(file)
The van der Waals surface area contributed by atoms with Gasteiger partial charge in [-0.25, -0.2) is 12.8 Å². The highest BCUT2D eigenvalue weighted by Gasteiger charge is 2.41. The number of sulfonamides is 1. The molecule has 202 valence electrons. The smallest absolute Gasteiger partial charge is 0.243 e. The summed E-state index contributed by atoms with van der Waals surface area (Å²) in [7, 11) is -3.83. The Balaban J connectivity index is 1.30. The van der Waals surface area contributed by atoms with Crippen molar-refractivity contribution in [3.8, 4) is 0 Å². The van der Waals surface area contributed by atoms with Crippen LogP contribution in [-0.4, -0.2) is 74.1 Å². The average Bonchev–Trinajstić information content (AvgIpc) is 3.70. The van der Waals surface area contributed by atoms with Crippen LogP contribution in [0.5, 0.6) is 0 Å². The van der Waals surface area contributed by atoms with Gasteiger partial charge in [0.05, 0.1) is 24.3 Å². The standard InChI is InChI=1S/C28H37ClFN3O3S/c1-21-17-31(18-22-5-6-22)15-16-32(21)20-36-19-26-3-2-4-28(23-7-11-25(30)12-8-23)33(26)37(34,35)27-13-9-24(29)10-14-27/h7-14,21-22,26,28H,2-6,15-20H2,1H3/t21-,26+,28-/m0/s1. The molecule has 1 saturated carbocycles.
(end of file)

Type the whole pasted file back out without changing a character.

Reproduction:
The van der Waals surface area contributed by atoms with Gasteiger partial charge in [-0.25, -0.2) is 12.8 Å². The highest BCUT2D eigenvalue weighted by Gasteiger charge is 2.41. The number of sulfonamides is 1. The molecule has 202 valence electrons. The smallest absolute Gasteiger partial charge is 0.243 e. The summed E-state index contributed by atoms with van der Waals surface area (Å²) in [7, 11) is -3.83. The Balaban J connectivity index is 1.30. The van der Waals surface area contributed by atoms with Crippen molar-refractivity contribution in [3.8, 4) is 0 Å². The van der Waals surface area contributed by atoms with Crippen LogP contribution in [-0.4, -0.2) is 74.1 Å². The average Bonchev–Trinajstić information content (AvgIpc) is 3.70. The van der Waals surface area contributed by atoms with Crippen LogP contribution in [0.5, 0.6) is 0 Å². The van der Waals surface area contributed by atoms with Gasteiger partial charge in [0.05, 0.1) is 24.3 Å². The standard InChI is InChI=1S/C28H37ClFN3O3S/c1-21-17-31(18-22-5-6-22)15-16-32(21)20-36-19-26-3-2-4-28(23-7-11-25(30)12-8-23)33(26)37(34,35)27-13-9-24(29)10-14-27/h7-14,21-22,26,28H,2-6,15-20H2,1H3/t21-,26+,28-/m0/s1. The molecule has 1 saturated carbocycles.